- Delmon Young (R), LF (.284 BA, 60 RBI, 12 HR, .733 OPS): Will be the first to sit if Kubel and Thome play their way into the lineup, but also has tremendous upside. Is clumsy in the field (but just good enough to make up for it) and prone to hitting nothing but singles for long stretches, but when locked in can be a deadly force.
- J.J. Hardy (R), SS (for Milwaukee Brewers: .229 BA, 53 R, 47 RBI, 11 HR, .659 OPS): The Twins are hoping for the ’07-’08 Hardy to re-emerge…the one who hit 25+ homers and posted a respectable average. The verdict is still out on his D, which is decent but not Punto-like.
- Nick Punto (S) (.228 BA, 56 R, 82 H, 16 SB, .621 OPS) or Brendan Harris (R), 3B (.261 BA, 44 R, 108 H, .672 OPS): A classic “offense vs. defense” choice here. Gardy loves Punto for the defense he brings to the infield, but Little Nicky is often an albatross at the bottom of the order. Harris is an average fielder, but can rattle one off the wall every so often.
- Jim Thome (DH/1B, L) (for White Sox & Dodgers: .249 BA, 23 HR, 77 RBI, .847 OPS): Hopefully the big bat the Twins have desperately needed off the pine. Could easily play his way into everyday lineup if balls start clearing the walls.
- Jose Morales (C, S) (.311 BA, 119 AB, .742 OPS): Showed enough poise as a youngster for the Twins to let veteran Mike Redmond leave.
- Alexi Casilla (2B, S) (.202, 228 AB, .538 OPS): At times provides a spark to the top of the order and plays flashy D, but is still far too prone to mental errors/goofs that Gardy can’t stand.
- Matt Tolbert (IF, S) (.232, 198 AB, .611 OPS): Plays the kind of scrappy ball and defense that the manager loves and his adept at handling the bat (if not racking up hits).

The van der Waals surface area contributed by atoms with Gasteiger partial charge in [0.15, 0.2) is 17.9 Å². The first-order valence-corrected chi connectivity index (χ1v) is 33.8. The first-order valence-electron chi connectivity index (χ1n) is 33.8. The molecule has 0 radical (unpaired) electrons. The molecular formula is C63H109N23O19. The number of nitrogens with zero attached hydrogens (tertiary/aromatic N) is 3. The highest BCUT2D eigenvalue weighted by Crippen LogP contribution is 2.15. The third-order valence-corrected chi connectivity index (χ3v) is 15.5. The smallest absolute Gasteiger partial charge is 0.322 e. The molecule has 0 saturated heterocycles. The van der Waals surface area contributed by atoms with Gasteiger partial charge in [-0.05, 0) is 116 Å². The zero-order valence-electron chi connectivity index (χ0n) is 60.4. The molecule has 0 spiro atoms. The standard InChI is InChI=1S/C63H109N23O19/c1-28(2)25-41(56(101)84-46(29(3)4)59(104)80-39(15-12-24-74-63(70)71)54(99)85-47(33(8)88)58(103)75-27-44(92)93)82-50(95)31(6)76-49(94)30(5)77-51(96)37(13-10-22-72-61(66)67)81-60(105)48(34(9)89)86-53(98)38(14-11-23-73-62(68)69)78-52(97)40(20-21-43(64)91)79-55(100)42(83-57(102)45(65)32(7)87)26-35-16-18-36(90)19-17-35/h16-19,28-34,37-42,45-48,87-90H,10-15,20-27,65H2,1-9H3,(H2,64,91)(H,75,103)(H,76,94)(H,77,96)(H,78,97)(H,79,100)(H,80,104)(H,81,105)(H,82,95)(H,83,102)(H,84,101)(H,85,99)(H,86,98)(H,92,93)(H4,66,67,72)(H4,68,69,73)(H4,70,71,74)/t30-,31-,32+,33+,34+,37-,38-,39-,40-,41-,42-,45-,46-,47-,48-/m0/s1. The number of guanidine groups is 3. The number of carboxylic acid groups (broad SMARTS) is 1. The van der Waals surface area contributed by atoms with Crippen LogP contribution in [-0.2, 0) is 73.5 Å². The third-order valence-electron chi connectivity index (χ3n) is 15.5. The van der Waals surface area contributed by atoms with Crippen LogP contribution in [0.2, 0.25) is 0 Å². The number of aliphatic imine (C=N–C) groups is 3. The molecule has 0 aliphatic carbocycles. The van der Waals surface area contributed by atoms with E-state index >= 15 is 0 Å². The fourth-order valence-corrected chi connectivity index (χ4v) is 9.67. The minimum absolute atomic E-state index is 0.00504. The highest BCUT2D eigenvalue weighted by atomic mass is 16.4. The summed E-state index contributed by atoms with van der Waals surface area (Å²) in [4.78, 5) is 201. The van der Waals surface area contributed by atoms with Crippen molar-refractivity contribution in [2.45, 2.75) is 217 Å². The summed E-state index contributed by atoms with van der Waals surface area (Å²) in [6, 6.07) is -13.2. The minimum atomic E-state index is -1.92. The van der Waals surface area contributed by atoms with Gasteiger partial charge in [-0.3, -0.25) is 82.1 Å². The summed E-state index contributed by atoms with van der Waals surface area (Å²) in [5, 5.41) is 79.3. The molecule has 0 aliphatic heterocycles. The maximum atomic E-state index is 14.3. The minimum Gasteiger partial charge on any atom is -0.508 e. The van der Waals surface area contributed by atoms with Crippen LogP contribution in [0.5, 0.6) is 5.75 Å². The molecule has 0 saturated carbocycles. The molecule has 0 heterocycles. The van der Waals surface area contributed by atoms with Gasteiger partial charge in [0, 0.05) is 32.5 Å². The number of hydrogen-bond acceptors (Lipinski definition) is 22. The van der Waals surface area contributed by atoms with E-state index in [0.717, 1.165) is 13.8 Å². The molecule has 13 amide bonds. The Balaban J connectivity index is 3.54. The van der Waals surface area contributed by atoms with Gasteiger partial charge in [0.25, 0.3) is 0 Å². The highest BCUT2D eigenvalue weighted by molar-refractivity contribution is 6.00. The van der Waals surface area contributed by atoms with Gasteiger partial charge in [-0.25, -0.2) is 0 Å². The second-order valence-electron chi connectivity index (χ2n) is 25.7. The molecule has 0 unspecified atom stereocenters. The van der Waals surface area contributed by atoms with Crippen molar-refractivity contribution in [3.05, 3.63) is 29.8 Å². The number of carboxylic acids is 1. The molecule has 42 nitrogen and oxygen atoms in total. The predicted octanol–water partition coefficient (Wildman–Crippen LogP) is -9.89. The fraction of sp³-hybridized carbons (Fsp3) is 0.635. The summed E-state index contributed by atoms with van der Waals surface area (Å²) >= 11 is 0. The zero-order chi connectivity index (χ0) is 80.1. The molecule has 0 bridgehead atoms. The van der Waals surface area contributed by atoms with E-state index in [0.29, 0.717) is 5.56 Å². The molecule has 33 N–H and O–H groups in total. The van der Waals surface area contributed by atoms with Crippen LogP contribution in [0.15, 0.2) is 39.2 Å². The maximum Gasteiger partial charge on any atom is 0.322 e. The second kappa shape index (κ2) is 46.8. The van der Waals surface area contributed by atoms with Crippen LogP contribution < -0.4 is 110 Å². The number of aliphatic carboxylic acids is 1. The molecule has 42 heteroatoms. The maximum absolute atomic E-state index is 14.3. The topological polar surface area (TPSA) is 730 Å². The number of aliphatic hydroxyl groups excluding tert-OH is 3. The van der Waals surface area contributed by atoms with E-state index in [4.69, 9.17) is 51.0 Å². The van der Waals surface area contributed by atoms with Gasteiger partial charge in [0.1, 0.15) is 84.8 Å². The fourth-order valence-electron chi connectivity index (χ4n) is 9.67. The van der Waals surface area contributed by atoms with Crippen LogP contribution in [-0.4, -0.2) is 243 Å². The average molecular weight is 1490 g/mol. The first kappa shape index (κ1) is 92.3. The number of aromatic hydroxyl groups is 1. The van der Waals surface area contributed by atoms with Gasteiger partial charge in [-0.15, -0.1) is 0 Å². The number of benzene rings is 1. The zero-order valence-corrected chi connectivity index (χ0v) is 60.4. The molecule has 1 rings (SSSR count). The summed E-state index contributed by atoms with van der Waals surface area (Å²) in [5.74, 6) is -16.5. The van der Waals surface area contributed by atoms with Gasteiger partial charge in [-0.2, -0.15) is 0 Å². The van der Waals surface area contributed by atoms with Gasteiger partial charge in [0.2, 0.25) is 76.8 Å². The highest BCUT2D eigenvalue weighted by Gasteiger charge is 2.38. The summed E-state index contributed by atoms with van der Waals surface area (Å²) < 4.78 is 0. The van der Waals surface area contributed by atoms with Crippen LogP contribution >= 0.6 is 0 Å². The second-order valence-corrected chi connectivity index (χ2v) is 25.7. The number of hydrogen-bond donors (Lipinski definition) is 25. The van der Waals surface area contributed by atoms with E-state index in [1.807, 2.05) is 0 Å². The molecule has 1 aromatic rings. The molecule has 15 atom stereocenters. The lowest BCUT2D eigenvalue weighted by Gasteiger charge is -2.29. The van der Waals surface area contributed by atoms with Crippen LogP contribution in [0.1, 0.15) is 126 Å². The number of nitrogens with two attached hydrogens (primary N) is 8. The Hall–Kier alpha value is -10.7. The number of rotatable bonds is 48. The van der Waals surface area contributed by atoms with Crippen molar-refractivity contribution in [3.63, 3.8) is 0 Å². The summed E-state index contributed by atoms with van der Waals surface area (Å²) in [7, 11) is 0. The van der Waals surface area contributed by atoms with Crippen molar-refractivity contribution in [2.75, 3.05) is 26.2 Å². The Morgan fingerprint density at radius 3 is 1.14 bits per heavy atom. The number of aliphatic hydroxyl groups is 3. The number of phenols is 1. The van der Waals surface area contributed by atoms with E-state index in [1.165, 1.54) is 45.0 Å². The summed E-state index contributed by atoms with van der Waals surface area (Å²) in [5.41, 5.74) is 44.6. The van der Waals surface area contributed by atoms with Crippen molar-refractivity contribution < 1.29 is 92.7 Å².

-Others battling for roster spots include Drew Butera (C), Wilson Ramos (C), Jacque Jones (OF), Luke Hughes (IF), Trevor Plouffe (IF), and Danny Valencia (IF).
- Scott Baker (RHP, 15-9, 4.36 ERA, 200 IP): Baker has shown spurts of ace-like outings, but needs to consistently pitch further into games to really match up against the league’s best.
- Nick Blackburn (RHP, 11-11, 4.03 ERA, 205.2 IP): Has a knack for coming up big in the clutch starts, but also needs to work on consistency. A typical sinkerball pitcher in that if the ball isn’t diving, it’s jumping (off bats, that is).
- Kevin Slowey (RHP, 10-3, 4.86 ERA, 90.2 IP): At times looks like the second coming of Brad Radke, but needs to stay healthy for an entire season to prove it. Has absolutely pin-point accuracy with an assortment of pitches to keep the hitters guessing.
- Carl Pavano (RHP, 5-4, 4.64 ERA, 73.2 IP): The only veteran in the starting rotation, but his overall effectiveness is questionable. Showed he could compete against the AL Central after being acquired during the latter months of the season, but needs to prove his worth against the “big boys” of the league.
- Francisco Liriano (LHP, 5-13, 5.80 ERA, 136.2 IP), Glen Perkins (LHP, 6-7, 5.89 ERA, 96.1 IP), Brian Duensing (LHP, 5-2, 3.64 ERA, 84 IP), Anthony Swarzak (RHP, 3-7, 6.25 ERA, 59 IP), or Jeff Manship (RHP, 1-1, 5.68 ERA, 31.2 IP): Liriano is obviously the wild card of this group, as he could become unquestioned ace of the staff or play himself right out of the majors. Perkins is not on the organization’s good side after squabbles over service time and just plain poor performance, while Duensing is the conservative pick after impressing in the heat of the pennant race last year. Swarzak and/or Manship would have to pitch their tails off to even warrant consideration.